That is not to say that deep tissue massage is supposed to be painful. Pain is different from discomfort because pain is wholly uncomfortable while discomfort may be described as a ‘good hurt’, a minor twinge that feels good at the same time.
Just be clear with your massage therapist about your comfort level and pain tolerance – before, during and after the massage. Why? Because if you’re not used to the intense pressure, then the therapist can simply arrange for several sessions to gradually introduce the deeper strokes on the neck and back. Some key benefits of this massage include:
Eases stress and tension
Deep tissue massage provides a release of muscular tension through targeting connective tissues directly. Not only that, it releases a hormone called oxytocin – the hormone responsible for creating positive emotions (in case you needed proof that there is joy after pain). Deep tissue massage eases tension both physically and emotionally which could help you recharge and take on everyday activities with more ease.
Rubs away neck and back pain
One of the main reasons people crave massages is chronic pain. Clinical evidence shows that deep tissue massage alleviates this type of pain, as pointed pressure on those persistently contracted areas of the neck, shoulders and back can rehabilitate the wear and tear within these muscle groups.
Improves body’s range of motion
Deep tissue massage has been known to improve range of motion and the overall function of the joints. For instance, studies on arthritis suggest that this massage greatly complements medically prescribed treatments.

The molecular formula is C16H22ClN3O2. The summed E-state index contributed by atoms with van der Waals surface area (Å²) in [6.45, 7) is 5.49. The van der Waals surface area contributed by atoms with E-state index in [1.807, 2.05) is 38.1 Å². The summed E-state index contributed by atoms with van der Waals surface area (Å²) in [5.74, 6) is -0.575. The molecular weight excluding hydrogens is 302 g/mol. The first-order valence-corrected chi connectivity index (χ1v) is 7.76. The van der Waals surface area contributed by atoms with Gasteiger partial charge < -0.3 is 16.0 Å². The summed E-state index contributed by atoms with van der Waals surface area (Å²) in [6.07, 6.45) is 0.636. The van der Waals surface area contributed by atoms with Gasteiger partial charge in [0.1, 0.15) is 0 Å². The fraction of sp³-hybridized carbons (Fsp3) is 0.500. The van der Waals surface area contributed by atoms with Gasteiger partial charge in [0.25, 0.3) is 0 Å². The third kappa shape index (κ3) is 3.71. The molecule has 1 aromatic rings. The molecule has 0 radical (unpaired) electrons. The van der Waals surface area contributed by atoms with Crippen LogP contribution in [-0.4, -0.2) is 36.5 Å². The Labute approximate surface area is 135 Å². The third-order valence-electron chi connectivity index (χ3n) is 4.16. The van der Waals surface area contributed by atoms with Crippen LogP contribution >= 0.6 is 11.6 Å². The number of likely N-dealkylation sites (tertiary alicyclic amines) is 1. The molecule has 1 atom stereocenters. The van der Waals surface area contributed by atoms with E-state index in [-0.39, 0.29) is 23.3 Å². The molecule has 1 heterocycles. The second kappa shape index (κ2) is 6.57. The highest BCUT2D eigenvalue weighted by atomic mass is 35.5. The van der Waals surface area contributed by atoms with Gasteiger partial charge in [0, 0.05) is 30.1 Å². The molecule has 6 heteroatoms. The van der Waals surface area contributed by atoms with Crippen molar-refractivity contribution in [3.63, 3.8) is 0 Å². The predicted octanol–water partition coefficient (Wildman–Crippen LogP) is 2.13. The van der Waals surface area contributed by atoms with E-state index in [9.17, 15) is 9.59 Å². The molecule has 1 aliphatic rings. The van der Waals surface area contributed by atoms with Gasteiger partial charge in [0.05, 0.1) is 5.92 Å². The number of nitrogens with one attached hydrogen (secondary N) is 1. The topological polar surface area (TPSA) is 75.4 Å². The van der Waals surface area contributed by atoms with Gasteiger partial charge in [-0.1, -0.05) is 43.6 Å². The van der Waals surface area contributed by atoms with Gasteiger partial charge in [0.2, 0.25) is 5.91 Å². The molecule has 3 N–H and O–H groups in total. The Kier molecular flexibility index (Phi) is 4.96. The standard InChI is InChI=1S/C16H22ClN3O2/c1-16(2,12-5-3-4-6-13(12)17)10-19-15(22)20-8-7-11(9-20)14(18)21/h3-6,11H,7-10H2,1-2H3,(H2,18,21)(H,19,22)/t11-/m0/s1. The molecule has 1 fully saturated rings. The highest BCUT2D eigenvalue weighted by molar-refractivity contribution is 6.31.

Reduces heart rate and lowers blood pressure
A significant benefit of deep tissue massage is that it lowers blood pressure, which could happen when blood circulation is stimulated through the pressured strokes. Research suggests that patients suffering from moderate to severe muscle strain experience lower blood pressure ratings after an hour’s worth of massage. This shows that deep tissue massage could be a part of a holistic approach to treating hypertension.
Ready To Try It?
We offer a full body deep tissue massage which lasts 1 hour and will make you feel like you have been given a new body 🙂
Read more about our deep tissue massage and other massages here.
Due to its rehabilitative nature, deep tissue massage may not be suitable for everyone. Remember that if you have health issues, steer clear of massages in the meantime or get your doctor’s approval first before getting a massage. Some health precautions would include the following: diagnosis of blood clots, bone conditions like osteoporosis, inflamed skin or wounds, and if you have had recent surgeries or chemotherapy.
Deep tissue massage is a proven technique to stimulate and rehabilitate muscles and tissue layers, and it would be a shame not to take advantage of its known benefits. Be prepared for the intensity, but also look forward to that good hurt. Your neck and back will thank you for it. Now keep calm and book a deep tissue massage!